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It reminds me of the Snowden leaks about mass surveillance programs like PRISM. I think most technical people expected something like that to exist ever since the internet became mainstream. Still, if it's just an "educated rumor" without hard evidence there's not much for the media to talk about. Up until now you could only say "it seems pretty likely that Facebook is doing something like that, but we don't know for sure". That's not enough to make an article and that's not enough to convince the general populace apparently.

In general it's pretty amazing how trusting the average human being seems to be as soon as computer are involved. I suppose that it's mostly out of ignorance and complacency. People seem a lot more careful when physical mail is involved than emails for instance. They also don't hesitate to share extremely intimate details about their private lives with a faceless corporation. Some of my friends willingly opt into streaming their position in real time continuously through their smartphones. That's terrifying to me but apparently very convenient for them. I think Zuckerberg agrees with my sentiment since that's the source of his "dumb fucks" comment.

I hope these articles will help change that mentality but I'm not overly optimistic. I read a comment on a forum earlier today that basically said "screw Facebook, I'll close my account and do everything from WhatsApp instead". I don't think it was sarcastic.




I think the trust is a new thing though, new to the social media age. I remember growing up with computers in the 90's and people I knew wouldn't even consider entering a credit card number on a website. Now we give them freely. People used anonymous handles on AIM. At some point this changed and people decided they could be themselves on the internet, which is a fine idea, but the trust just went too far.


And I believe Facebook was largely the site that got people comfortable using their real names and personas online.


Exactly. Another example is applications "phoning home" (desltop applications sending information back to the server) that not that much ago was considered a serious abuse. And people on forums would lambast you when you asked how to implement something like that. Now it's called telemetry and is the norm.


Indeed, I remember the backslash ZoneAlarm got for this. Lots of people changed to another firewall as a consequence.


This was visible when using credit cards in stores, too.

1990s: your signature needs to match exactly so we know it's really you!

2000s: you must enter a PIN that hopefully only you know?

2010s: fuck it just tap the card near the reader


Another educated rumor: As soon as Al Franken suggests regulating Facebook under Net Neutrality, pictures surface that destroy his political career.


What exactly would Net Neutrality do to Facebook?


Basically the same effect supporters were asking from NN for telecoms:

http://thehill.com/policy/technology/359499-franken-condemns...

“No one company should have the power to pick and choose which content reaches consumers and which doesn’t,” said Franken. “And Facebook, Google and Amazon, like ISPs, should be neutral in their treatment of the flow of lawful information and commerce on their platform.”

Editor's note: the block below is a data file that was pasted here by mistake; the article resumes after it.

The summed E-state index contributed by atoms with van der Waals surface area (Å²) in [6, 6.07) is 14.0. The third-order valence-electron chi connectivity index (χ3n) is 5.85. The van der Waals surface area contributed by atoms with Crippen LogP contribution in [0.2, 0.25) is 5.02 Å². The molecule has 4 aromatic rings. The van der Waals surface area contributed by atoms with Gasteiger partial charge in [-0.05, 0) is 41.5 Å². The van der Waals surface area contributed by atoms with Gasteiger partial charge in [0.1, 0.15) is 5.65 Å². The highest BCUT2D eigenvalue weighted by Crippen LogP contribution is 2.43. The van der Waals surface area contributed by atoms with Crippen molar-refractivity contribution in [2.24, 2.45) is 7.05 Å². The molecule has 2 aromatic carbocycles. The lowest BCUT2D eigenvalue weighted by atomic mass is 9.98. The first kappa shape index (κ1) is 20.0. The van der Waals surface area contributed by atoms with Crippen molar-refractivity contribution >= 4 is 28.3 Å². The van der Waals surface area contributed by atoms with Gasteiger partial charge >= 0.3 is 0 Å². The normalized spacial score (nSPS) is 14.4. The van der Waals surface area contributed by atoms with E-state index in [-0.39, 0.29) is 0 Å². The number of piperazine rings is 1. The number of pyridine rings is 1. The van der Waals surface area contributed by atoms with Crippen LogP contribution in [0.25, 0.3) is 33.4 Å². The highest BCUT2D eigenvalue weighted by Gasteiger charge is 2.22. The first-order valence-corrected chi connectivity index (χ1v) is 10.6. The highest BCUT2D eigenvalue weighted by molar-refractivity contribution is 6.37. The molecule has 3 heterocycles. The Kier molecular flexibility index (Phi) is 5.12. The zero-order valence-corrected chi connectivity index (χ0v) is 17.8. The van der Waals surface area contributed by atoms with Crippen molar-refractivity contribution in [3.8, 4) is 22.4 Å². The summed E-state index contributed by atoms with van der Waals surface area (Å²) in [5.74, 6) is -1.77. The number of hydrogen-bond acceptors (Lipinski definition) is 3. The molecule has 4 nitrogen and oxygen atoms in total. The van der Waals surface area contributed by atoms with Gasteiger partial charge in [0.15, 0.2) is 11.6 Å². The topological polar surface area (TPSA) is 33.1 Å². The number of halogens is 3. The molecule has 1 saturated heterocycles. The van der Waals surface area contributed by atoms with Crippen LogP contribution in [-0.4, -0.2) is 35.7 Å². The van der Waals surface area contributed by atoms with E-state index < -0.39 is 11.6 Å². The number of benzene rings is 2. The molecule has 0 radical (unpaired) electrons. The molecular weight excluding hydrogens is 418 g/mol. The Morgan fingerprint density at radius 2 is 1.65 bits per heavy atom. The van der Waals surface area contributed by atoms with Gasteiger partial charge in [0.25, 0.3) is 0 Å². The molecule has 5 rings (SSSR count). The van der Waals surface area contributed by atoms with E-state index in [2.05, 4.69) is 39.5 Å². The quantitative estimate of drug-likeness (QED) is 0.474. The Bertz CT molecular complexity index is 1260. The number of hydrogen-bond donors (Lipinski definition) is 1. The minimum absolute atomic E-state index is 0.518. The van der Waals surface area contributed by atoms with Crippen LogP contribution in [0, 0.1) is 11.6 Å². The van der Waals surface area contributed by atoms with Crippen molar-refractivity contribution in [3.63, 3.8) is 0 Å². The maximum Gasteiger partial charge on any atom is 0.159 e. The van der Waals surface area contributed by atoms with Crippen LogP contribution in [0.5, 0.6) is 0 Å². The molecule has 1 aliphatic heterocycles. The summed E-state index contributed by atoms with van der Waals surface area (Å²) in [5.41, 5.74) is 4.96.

And then one week later, his political career was suddenly over. Politicians got the message loud and clear; Don't F* with Facebook.


Is there any reason to believe that Facebook had anything to do with releasing the pictures of him groping a woman?


Stop them from making zero-rating deals with ISPs.


I doubt they'd even need to make deals. Customers would blame ISPs for Facebook being slow before they'd blame Facebook.


This doesn't even strike me as crazy or "out there" anymore, which is so sad.


> Some of my friends willingly opt into streaming their position in real time continuously through their smartphones

How do you avoid this? I have a GPS in my car with stored routing information, but if I need to navigate for someone else or get walking/biking directions, I am forced to do this. Printing out directions beforehand is something I did only a few years ago, but these days I don't always have a chance to do that.


I think he means his friends use location sharing apps, where you can actually tell people "Open this app/URL to see where I am right now.".

I remember installing a dating app one evening, and thinking "I'll look at it tomorrow.". Next evening, I opened and it said "This stranger and you were both at this subway station around noon!". Geezus Christ! I didn't even open the app the whole day! Uninstalled it straight away.


On Android, you can open your Google account settings and disable their always-on location tracking "service". Of course, you have to take Google's word for it, and that doesn't stop GPS from working for apps like Maps when you request it.

I usually leave Location services off. I'll enable them for 5-10 seconds, get the directions from Maps, then disable the Location service again. Of course, they can still estimate my location with cell towers (or WiFi, but I usually have that disabled as well), so it's not a perfect solution. Saves a lot of battery life, though.


you can can disable your access to it and its background upload to google. If you read the fine print the "anonymized" gps/cell-tower/wifi data is still used periodically by google to refine their maps etc. Same for apple, same for the GPS in your internet connected car.


I think the person you are responding to is describing something different. If you use, e.g. Google Maps, to get directions while driving, Google knows where you are in real time but no one else does. If you share your location on e.g. Facebook Messenger, your friends can see where you are for the next hour. Presumably there are other apps which will share it continuously.




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